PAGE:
Richmond Needs A Health Clinic

Brazell H. Carter, MD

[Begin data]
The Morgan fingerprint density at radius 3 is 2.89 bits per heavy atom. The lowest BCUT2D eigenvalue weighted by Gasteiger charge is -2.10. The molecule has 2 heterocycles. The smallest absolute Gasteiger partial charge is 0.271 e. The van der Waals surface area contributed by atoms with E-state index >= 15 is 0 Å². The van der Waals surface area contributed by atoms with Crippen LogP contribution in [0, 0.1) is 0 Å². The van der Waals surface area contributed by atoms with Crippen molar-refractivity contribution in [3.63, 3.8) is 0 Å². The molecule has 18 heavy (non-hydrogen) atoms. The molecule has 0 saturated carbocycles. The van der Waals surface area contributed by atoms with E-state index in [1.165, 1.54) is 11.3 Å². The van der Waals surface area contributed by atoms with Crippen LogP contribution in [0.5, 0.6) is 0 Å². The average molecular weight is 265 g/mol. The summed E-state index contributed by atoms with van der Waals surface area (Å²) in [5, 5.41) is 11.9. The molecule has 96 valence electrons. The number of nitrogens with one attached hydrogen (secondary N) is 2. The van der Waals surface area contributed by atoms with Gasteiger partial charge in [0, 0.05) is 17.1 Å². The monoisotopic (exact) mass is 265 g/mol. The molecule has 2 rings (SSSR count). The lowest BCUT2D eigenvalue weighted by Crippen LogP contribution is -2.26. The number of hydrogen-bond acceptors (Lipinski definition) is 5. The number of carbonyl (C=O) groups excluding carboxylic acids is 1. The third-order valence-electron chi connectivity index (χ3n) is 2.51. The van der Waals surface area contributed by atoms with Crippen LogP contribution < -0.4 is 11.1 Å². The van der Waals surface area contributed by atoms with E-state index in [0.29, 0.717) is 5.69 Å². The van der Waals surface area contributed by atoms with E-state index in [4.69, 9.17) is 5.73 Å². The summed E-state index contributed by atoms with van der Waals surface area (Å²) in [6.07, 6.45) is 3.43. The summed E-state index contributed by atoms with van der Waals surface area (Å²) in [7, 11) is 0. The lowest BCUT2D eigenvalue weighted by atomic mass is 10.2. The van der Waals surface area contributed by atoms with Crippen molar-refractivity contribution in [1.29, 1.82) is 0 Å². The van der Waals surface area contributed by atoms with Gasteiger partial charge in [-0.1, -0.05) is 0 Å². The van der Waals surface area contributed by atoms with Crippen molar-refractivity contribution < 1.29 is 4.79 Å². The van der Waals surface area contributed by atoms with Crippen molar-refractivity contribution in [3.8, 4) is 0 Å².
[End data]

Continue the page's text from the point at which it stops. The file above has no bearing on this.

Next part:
By Brazell H. Carter, MD Proposition N, the tax initiative aimed at fighting obesity by taxing foods containing excessive amounts of sugar, was a noble idea. Unfortunately it was ill conceived as it unfairly created a rise in food costs for Richmond residents. Fortunately it was defeated. As a physician, I agree that for obvious health reasons we need to drastically decrease the consumption of sugar in our diets.  We also need to decrease the amounts of fat and salt in our diets and emphasize exercise as a balanced approach to better health. The health of the Richmond community and the health of the nation will hinge on our ability to better educate the populace around making wise choices in our dietary selections. If we are to truly address this issue, let us dedicate our efforts toward building a health education/medical center in Richmond.  We could not only provide information about health for the community, but we could also provide a modern medical clinic to attract more physicians to Richmond. Currently, health services in Richmond are limited and are likely to fall short of expected needs with the advent of Obamacare.  Many Richmond residents seek medical care outside of the city, a trend likely to increase in the future. Dr. William Jenkins, a practicing pediatrician in Richmond for over 50 years, died recently. It would be quite an honor to dedicate a medical facility in his name to further serve the people of Richmond.
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